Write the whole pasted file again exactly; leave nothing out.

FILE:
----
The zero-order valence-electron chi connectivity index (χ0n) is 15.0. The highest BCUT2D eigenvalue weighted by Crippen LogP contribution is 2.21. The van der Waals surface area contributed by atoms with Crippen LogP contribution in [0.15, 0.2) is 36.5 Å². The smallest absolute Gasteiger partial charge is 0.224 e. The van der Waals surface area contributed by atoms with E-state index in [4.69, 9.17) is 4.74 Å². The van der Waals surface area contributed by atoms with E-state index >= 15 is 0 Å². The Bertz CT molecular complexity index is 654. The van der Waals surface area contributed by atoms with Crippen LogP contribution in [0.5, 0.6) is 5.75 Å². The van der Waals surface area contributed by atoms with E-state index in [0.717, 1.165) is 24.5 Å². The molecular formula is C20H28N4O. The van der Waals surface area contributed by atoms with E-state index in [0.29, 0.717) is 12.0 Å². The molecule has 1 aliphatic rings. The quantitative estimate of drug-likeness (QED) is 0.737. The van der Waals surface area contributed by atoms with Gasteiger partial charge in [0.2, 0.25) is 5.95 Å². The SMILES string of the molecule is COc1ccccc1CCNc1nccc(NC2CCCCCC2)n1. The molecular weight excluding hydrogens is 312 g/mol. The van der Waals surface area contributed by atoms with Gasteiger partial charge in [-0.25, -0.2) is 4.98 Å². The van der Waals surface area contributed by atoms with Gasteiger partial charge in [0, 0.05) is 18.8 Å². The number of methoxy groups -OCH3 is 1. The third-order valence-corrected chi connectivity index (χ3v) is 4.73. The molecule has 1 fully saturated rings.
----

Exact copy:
The zero-order valence-electron chi connectivity index (χ0n) is 15.0. The highest BCUT2D eigenvalue weighted by Crippen LogP contribution is 2.21. The van der Waals surface area contributed by atoms with Crippen LogP contribution in [0.15, 0.2) is 36.5 Å². The smallest absolute Gasteiger partial charge is 0.224 e. The van der Waals surface area contributed by atoms with E-state index in [4.69, 9.17) is 4.74 Å². The van der Waals surface area contributed by atoms with E-state index >= 15 is 0 Å². The Bertz CT molecular complexity index is 654. The van der Waals surface area contributed by atoms with Crippen LogP contribution in [0.5, 0.6) is 5.75 Å². The van der Waals surface area contributed by atoms with E-state index in [0.717, 1.165) is 24.5 Å². The molecular formula is C20H28N4O. The van der Waals surface area contributed by atoms with E-state index in [0.29, 0.717) is 12.0 Å². The molecule has 1 aliphatic rings. The quantitative estimate of drug-likeness (QED) is 0.737. The van der Waals surface area contributed by atoms with Gasteiger partial charge in [0.2, 0.25) is 5.95 Å². The SMILES string of the molecule is COc1ccccc1CCNc1nccc(NC2CCCCCC2)n1. The molecular weight excluding hydrogens is 312 g/mol. The van der Waals surface area contributed by atoms with Gasteiger partial charge in [-0.25, -0.2) is 4.98 Å². The van der Waals surface area contributed by atoms with Gasteiger partial charge in [0, 0.05) is 18.8 Å². The number of methoxy groups -OCH3 is 1. The third-order valence-corrected chi connectivity index (χ3v) is 4.73. The molecule has 1 fully saturated rings.